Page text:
The White Man’s Burden

by Hannes Wessels

On 11 December the South African Constitutional Court delivered a scathing judgement against former president Jacob Zuma’s decision in 2014 to support a Mugabe initiated pseudo-legal manoeuvre to block a South African Development Community (SADC) tribunal ruling. This court had been constituted at the time of the formation of SADC and was designed to arbitrate disputes within the member states. The founding fathers of the community were explicit in the prohibition of any action taken against any person or entity motivated by race. This worked until Mugabe forcefully evicted 4000 white farmers on the grounds of their skin colour. When Zimbabwean courts were found wanting, the farmers took their case to the SADC tribunal and won. Suddenly a deified ‘Freedom-fighter’ was conclusively proved to be a vicious and destructive racist, that his actions were illegal and (all credit to the brave judges) his government was instructed to compensate the dispossessed. This was too much for Mugabe and his regional acolytes, so they simply closed the court and annulled the ruling.

Just what this new judgement means is far from certain, but it appears to clear the way   for new claims.

Unsurprisingly this landmark ruling in favour of the farmers has attracted little or no media attention. We need no reminding that this is because the complainants are white and whites have no place in Africa. Much easier to simply presume they brought this on themselves for being rapacious racists and leave it at that. But the facts reveal this is far from the truth. When those farmers were put to the sword they reluctantly took with them hundreds of thousands of employees and their dependents. In fact it took down an entire economy which imploded and generated a refugee stream into neighbouring countries and abroad that has run into millions of people. All of them, technically, have a claim for damages. The capriciousness of one man and his minions may have given rise to one of the most colossal civil claims in legal history with a potential quantum which is well-nigh incalculable.

Some of my compatriots are excited at the prospect of compensation. Much as I hope they are right, I fear the worst. They will get nothing. It’s an old game that whites never win.

My thoughts are based on what I’ve seen in a lifetime working in and wandering around southern and eastern Africa. Everywhere I have been I have been starkly exposed to grim reminders that the ‘liberation’ of Africa is synonymous with destruction. I have seen farms, factories, homes, beautiful buildings and entire infrastructures rendered derelict through wilful neglect and wanton destruction. Pristine towns and suburbs turned into ugly slums. Nothing forcibly bequeathed by our ancestors has been maintained, appreciated or improved upon and nobody has been compensated for the damage done.

In the same vein, looking back on the farm seizures in Zimbabwe I am not sure if the actual purge was the worst part or the aftermath; the former was terrible and often terrifying but then watching what was built so painstakingly and diligently over, in some cases, almost a hundred years, being plundered, broken and rendered fallow and lifeless is probably the unkindest cut of all. If the undeserving recipients of these farms had taken these magnificent properties and treasured them and maintained their lustre my anger might have been somewhat assuaged. This is the ongoing tragedy which enters, probably, its final chapter in South Africa today.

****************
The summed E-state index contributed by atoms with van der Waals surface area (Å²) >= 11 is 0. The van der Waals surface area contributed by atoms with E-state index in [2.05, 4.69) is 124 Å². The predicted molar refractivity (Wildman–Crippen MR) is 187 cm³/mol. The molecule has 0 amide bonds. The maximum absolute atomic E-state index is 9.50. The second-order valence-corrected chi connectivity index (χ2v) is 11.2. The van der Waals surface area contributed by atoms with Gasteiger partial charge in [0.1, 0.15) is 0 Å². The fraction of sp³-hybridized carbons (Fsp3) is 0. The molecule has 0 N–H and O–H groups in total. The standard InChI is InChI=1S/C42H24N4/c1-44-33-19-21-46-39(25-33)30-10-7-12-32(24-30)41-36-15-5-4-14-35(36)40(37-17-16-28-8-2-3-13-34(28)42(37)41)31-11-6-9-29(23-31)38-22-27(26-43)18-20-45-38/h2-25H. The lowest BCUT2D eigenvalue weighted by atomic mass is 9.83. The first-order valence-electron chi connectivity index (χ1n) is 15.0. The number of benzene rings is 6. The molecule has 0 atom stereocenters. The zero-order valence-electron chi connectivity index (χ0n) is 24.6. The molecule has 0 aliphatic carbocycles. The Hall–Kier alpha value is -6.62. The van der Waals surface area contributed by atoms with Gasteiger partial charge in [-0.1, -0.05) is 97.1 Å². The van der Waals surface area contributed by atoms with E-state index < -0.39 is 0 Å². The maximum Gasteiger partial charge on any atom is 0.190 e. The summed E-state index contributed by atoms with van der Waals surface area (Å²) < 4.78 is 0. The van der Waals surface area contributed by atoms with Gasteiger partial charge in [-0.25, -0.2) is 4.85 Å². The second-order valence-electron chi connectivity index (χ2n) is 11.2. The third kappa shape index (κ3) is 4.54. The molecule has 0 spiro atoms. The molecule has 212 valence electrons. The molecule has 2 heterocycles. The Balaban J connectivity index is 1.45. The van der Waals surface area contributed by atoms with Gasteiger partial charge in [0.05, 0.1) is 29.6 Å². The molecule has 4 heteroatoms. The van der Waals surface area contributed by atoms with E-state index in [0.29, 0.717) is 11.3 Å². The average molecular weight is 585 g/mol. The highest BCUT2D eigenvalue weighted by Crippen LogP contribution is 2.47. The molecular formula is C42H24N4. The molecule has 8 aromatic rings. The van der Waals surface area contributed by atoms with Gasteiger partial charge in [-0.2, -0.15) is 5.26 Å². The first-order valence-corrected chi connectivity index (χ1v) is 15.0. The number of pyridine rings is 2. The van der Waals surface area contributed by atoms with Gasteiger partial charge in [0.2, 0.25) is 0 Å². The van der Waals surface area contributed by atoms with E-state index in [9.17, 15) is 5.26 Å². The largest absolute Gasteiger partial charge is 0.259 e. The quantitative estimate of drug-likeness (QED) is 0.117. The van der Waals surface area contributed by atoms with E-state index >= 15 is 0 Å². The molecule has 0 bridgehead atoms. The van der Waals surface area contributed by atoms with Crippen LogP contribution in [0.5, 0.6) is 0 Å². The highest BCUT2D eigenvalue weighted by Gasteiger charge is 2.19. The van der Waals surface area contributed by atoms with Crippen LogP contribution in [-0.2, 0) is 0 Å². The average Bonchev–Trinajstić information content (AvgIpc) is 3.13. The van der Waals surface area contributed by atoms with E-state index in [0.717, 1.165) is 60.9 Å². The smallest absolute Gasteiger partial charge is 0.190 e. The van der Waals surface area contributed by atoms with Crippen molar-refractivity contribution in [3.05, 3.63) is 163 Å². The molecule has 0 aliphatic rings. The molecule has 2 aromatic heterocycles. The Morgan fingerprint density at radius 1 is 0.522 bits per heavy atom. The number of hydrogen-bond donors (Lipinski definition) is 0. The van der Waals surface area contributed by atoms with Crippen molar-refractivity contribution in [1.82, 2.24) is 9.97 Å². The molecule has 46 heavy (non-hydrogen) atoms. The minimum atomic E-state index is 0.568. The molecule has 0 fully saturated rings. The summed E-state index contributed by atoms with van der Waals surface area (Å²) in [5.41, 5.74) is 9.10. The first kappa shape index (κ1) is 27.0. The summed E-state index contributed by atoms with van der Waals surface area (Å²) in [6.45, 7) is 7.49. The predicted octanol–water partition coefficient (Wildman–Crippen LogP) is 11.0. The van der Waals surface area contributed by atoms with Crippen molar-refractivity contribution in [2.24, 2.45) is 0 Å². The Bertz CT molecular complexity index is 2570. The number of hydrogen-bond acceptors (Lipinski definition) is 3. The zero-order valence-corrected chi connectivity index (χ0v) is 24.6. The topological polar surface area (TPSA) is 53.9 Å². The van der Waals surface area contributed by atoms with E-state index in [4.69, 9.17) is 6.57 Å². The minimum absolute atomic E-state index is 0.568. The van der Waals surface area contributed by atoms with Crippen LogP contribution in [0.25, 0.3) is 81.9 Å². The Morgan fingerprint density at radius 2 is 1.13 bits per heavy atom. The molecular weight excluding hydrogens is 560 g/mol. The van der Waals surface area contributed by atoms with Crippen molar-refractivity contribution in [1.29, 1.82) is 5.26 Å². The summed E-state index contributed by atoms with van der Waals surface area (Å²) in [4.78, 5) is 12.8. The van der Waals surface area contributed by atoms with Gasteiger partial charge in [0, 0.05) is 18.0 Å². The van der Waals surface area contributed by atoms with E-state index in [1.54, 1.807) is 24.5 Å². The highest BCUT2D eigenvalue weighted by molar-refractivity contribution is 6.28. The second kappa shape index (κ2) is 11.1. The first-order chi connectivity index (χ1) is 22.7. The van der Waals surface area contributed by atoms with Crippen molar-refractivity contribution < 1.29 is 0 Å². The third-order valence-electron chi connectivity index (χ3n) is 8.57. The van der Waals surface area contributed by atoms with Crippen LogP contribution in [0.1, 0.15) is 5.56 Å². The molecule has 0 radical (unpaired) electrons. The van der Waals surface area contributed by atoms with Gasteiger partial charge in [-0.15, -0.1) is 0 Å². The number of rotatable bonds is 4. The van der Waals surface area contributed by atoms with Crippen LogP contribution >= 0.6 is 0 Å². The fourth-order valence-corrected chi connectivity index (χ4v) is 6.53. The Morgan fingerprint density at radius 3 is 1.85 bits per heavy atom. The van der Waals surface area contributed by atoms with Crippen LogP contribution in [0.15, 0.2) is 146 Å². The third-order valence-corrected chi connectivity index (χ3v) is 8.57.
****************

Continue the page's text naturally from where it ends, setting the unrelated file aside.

Unquestionably the most sophisticated and industrialised country on the continent, the work done by legions of migratory Europeans over centuries is rapidly being undone. Virtually all organs of state are corrupt and dysfunctional, all the country’s once prosperous parastatals are bankrupt, water and power utilities are collapsing, a rail system that until recently provided efficient and cost-effective connectivity is crumbling. Against this background the proposed eviction of white-farmers will usher in another continental catastrophe.

Lost to history, thanks in large part to the liberal fascists who control our media and teach our history is the fact that over centuries, many thousands of hard-working, well intentioned men and women from Belgium, Britain, Germany, Portugal, Holland, France and elsewhere left their homelands and risked everything in remote and hostile territories to forge new futures and build new countries. They did not come to loot and murder as our children are taught, they came to construct and contribute and they expended massive amounts of blood, sweat and capital. Then the tectonic political plates shifted and in the blink of an eye they went from being celebrated servants in the Christian quest to spread civilisation and modernity, to racist opportunists sucking the commercial blood out of innocent natives whose tropical paradise had recently been wrecked by their rude arrival and subsequent residence.

We not really allowed to read Rudyard Kipling in these politically correct days but his poetry remains powerful and prescient:

Take up the White Man’s burden
No tawdry rule of kings,
But toil of serf and sweeper —
The tale of common things.
The ports ye shall not enter,
The roads ye shall not tread,
Go make them with your living,
And mark them with your dead.











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